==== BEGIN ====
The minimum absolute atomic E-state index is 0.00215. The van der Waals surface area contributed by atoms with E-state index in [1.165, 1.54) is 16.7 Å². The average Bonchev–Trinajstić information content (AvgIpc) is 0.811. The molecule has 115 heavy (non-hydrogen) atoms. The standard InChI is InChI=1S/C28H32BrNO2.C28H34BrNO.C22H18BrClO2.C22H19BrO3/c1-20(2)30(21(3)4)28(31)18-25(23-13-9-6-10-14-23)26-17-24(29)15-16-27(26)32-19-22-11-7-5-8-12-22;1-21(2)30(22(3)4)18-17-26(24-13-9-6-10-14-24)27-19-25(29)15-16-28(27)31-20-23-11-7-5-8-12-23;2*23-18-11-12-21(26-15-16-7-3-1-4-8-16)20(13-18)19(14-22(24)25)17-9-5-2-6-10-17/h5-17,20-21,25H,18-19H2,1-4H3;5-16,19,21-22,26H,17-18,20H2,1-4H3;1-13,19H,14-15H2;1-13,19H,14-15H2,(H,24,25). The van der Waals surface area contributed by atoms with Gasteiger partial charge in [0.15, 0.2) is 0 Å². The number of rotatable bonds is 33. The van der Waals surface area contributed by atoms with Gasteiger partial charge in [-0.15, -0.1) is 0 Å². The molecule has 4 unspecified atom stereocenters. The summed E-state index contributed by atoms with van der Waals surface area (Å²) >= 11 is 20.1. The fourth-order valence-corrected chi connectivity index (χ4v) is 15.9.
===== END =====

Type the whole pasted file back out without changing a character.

The minimum absolute atomic E-state index is 0.00215. The van der Waals surface area contributed by atoms with E-state index in [1.165, 1.54) is 16.7 Å². The average Bonchev–Trinajstić information content (AvgIpc) is 0.811. The molecule has 115 heavy (non-hydrogen) atoms. The standard InChI is InChI=1S/C28H32BrNO2.C28H34BrNO.C22H18BrClO2.C22H19BrO3/c1-20(2)30(21(3)4)28(31)18-25(23-13-9-6-10-14-23)26-17-24(29)15-16-27(26)32-19-22-11-7-5-8-12-22;1-21(2)30(22(3)4)18-17-26(24-13-9-6-10-14-24)27-19-25(29)15-16-28(27)31-20-23-11-7-5-8-12-23;2*23-18-11-12-21(26-15-16-7-3-1-4-8-16)20(13-18)19(14-22(24)25)17-9-5-2-6-10-17/h5-17,20-21,25H,18-19H2,1-4H3;5-16,19,21-22,26H,17-18,20H2,1-4H3;1-13,19H,14-15H2;1-13,19H,14-15H2,(H,24,25). The van der Waals surface area contributed by atoms with Gasteiger partial charge in [0.15, 0.2) is 0 Å². The number of rotatable bonds is 33. The van der Waals surface area contributed by atoms with Gasteiger partial charge in [-0.15, -0.1) is 0 Å². The molecule has 4 unspecified atom stereocenters. The summed E-state index contributed by atoms with van der Waals surface area (Å²) >= 11 is 20.1. The fourth-order valence-corrected chi connectivity index (χ4v) is 15.9.